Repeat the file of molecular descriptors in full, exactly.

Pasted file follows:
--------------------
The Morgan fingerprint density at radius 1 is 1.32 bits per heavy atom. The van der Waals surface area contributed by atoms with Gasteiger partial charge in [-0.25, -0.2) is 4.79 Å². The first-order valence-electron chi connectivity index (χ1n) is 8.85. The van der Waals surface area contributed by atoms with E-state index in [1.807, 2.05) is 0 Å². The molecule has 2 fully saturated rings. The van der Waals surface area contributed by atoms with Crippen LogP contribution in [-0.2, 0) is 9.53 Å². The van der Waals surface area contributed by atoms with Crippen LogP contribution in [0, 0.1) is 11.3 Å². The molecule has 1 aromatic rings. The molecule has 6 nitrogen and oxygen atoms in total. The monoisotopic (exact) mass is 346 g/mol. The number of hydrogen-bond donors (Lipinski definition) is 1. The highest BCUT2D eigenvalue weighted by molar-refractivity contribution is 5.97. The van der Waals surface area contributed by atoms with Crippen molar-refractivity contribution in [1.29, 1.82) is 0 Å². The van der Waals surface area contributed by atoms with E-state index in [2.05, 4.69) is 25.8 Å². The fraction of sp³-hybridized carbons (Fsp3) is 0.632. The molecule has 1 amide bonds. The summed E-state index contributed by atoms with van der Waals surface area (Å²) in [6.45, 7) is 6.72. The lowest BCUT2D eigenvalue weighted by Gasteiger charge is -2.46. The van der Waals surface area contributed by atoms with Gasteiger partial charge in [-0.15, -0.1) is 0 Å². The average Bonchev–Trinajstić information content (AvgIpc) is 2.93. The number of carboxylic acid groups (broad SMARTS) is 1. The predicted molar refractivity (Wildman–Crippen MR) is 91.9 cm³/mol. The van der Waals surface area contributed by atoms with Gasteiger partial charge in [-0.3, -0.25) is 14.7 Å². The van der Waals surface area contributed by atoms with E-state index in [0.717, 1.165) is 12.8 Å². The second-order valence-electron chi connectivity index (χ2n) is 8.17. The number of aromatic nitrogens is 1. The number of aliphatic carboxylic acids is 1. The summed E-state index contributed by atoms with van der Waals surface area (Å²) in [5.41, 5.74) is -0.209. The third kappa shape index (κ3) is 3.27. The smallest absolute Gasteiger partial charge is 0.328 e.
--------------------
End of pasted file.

The Morgan fingerprint density at radius 1 is 1.32 bits per heavy atom. The van der Waals surface area contributed by atoms with Gasteiger partial charge in [-0.25, -0.2) is 4.79 Å². The first-order valence-electron chi connectivity index (χ1n) is 8.85. The van der Waals surface area contributed by atoms with E-state index in [1.807, 2.05) is 0 Å². The molecule has 2 fully saturated rings. The van der Waals surface area contributed by atoms with Crippen LogP contribution in [-0.2, 0) is 9.53 Å². The van der Waals surface area contributed by atoms with Crippen LogP contribution in [0, 0.1) is 11.3 Å². The molecule has 1 aromatic rings. The molecule has 6 nitrogen and oxygen atoms in total. The monoisotopic (exact) mass is 346 g/mol. The number of hydrogen-bond donors (Lipinski definition) is 1. The highest BCUT2D eigenvalue weighted by molar-refractivity contribution is 5.97. The van der Waals surface area contributed by atoms with Crippen molar-refractivity contribution in [1.29, 1.82) is 0 Å². The van der Waals surface area contributed by atoms with E-state index in [2.05, 4.69) is 25.8 Å². The fraction of sp³-hybridized carbons (Fsp3) is 0.632. The molecule has 1 amide bonds. The summed E-state index contributed by atoms with van der Waals surface area (Å²) in [6.45, 7) is 6.72. The lowest BCUT2D eigenvalue weighted by Gasteiger charge is -2.46. The van der Waals surface area contributed by atoms with Gasteiger partial charge in [-0.15, -0.1) is 0 Å². The average Bonchev–Trinajstić information content (AvgIpc) is 2.93. The number of carboxylic acid groups (broad SMARTS) is 1. The predicted molar refractivity (Wildman–Crippen MR) is 91.9 cm³/mol. The van der Waals surface area contributed by atoms with Gasteiger partial charge in [-0.3, -0.25) is 14.7 Å². The van der Waals surface area contributed by atoms with E-state index in [0.717, 1.165) is 12.8 Å². The second-order valence-electron chi connectivity index (χ2n) is 8.17. The number of aromatic nitrogens is 1. The number of aliphatic carboxylic acids is 1. The summed E-state index contributed by atoms with van der Waals surface area (Å²) in [5.41, 5.74) is -0.209. The third kappa shape index (κ3) is 3.27. The smallest absolute Gasteiger partial charge is 0.328 e.